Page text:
Lenovo Yoga 920
Apple MacBook Professional with Touch Brochure (13-inch, 2018)
HP Spectre x360 13 (late 2018)
Apple MacBook (12-inch, 2018)
The Good An excellent set of specs and features te the Acer Aspire V5-171-6867 include a Core i5 processor, 6GB of RAM, a 500GB hard drive, HDMI, USB Three.0, and even Bluetooth, all for a remarkably low price, and wedged into a very petite Netbook-like figure.
The Bad It has a cramped-feeling keyboard and touch padachtige, feeble battery life, and poor speakers, plus an uninspired, thick vormgeving.
The Bottom Line The Acer Aspire V5-171-6867 crams the horsepower of a full-fledged budget ultrabook into an 11-inch ultraportable, for several hundred dollars less than most omschrijving products. It’s a fine budget laptop to consider, but sacrifices have bot made to shrink down that much rekentuig into a lil’ package.
- Acer V5-171
So, here’s the situation: I walk up to you at a coffee shop and waterput an 11-inch laptop on the table. It’s klein. It looks like a Netbook. I tell you it has a Core i5 processor, a 500GB hard drive, 6GB of RAM. Then I tell you it’s $550. You’re interested, right? At that price, why wouldn’t you be? (Acer also says the Aspire V5 will primarily be available for $500 through a limited-time Facebook promotion.)
The Acer Aspire V5-171-6867 is a “Wait until I tell you the price” laptop. I call it that because, until that price floats past your ears, the V5 is just another unattractive little plastic zweem, a laptop that seems at very first to be lost te a time warp from the days of Netbooks and before iPads. Our expectations for what a portable zweem can look like have switched, the tapkast has bot raised — but, unspoiled spectacle and price are areas where a laptop like the Acer can still shine.
Recall the Acer Aspire Timeline X 1830T ? This is the successor to that 11-inch laptop, an ultraportable that compared enormously favorably at the time to Apple’s 11-inch MacBook Air . This fresh Aspire V5 has the same appeal, after all, it shares the specs of full-blown 13-inch ultrabook. The hard-drive space matches what you’d see on a regular mainstream pc. Yes, there’s an Ethernet jack, yes, there are HDMI and USB Trio.0 ports. You’re getting a no-compromise machine under the spandex hood, at more than $100 (maybe $200) less than any omschrijving ultrabook costs. Compared with the 11-inch MacBook Air at $999, the Acer Aspire V5-171-6867 literally costs half spil much.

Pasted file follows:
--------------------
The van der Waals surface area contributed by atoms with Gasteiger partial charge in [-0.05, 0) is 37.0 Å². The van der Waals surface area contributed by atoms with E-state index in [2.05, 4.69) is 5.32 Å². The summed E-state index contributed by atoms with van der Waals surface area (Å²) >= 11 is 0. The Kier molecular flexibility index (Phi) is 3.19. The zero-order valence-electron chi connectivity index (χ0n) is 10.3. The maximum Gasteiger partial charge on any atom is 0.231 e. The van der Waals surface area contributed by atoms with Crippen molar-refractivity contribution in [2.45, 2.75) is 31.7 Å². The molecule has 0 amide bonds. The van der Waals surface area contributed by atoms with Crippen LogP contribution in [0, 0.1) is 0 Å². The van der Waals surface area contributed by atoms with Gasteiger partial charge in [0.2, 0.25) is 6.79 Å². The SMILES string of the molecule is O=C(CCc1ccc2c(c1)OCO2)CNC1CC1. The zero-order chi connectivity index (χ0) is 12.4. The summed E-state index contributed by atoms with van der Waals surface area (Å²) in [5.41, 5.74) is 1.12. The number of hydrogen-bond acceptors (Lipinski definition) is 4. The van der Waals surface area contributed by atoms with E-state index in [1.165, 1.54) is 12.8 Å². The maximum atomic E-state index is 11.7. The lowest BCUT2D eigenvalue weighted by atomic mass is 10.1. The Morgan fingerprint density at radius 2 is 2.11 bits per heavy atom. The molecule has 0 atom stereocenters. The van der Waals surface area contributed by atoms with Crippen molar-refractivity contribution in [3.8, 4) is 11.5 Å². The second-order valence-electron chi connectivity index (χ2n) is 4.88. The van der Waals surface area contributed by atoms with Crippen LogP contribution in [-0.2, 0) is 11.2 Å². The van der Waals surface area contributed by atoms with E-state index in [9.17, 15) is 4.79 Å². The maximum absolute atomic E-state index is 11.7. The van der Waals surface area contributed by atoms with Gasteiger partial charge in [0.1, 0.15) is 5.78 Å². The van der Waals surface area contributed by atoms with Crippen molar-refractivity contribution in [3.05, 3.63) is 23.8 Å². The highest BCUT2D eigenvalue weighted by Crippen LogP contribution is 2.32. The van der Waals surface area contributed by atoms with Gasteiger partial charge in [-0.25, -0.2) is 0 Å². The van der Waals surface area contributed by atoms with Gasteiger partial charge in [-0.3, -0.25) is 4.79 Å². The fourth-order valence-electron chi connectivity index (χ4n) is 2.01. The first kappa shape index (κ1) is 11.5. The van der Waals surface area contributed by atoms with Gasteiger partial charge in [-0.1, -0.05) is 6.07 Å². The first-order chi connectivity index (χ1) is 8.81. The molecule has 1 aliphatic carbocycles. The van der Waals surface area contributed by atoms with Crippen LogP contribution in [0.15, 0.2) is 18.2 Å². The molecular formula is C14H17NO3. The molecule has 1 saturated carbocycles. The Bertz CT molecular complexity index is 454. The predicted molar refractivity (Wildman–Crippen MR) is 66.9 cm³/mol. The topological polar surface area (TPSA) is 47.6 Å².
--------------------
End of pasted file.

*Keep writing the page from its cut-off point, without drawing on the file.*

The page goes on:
There are drawbacks, of course. The keyboard feels cramped because of a narrow palm surplus, the touch padachtige is puny, the larger 500GB hard drive isn’t a prompt solid-state drive (albeit, compared with the puny 64GB of space on the entry-level MacBook Air, you’re getting a king’s ransom of space), and the internal speakers are terrible. The fattest letdown might be battery life: the Aspire V5-171-6867 lasted only Trio hours and 49 minutes ter our movie playback test, while the Timeline X 1830T I reviewed two years ago — the V5’s predecessor ter spirit — ran for more than an hour longer.
However, if you want a power ultraportable that gives you all the spectacle you’re looking for from a mainstream laptop at a fraction of the size and price, the Acer Aspire V5 is unbeatable. You just have to live with a loterijlot of mitt cramping and maybe some squinting. Many people might simply choose to either go with an iPad or a larger ultrabook instead.
There aren’t many Windows PC makers exploring 11-inch ultrabook-quality ultraportables at the ogenblik, for whatever reason. This isn’t the very first time that Acer’s delved into 11-inch laptops: the Acer Aspire One wasgoed a similarly sized device with a Netbook-level AMD processor, and a near-equivalent to the Acer Aspire V5 from a duo of years ago, again, is the Timeline X 1830T, a laptop I prized at the time for its spectacle.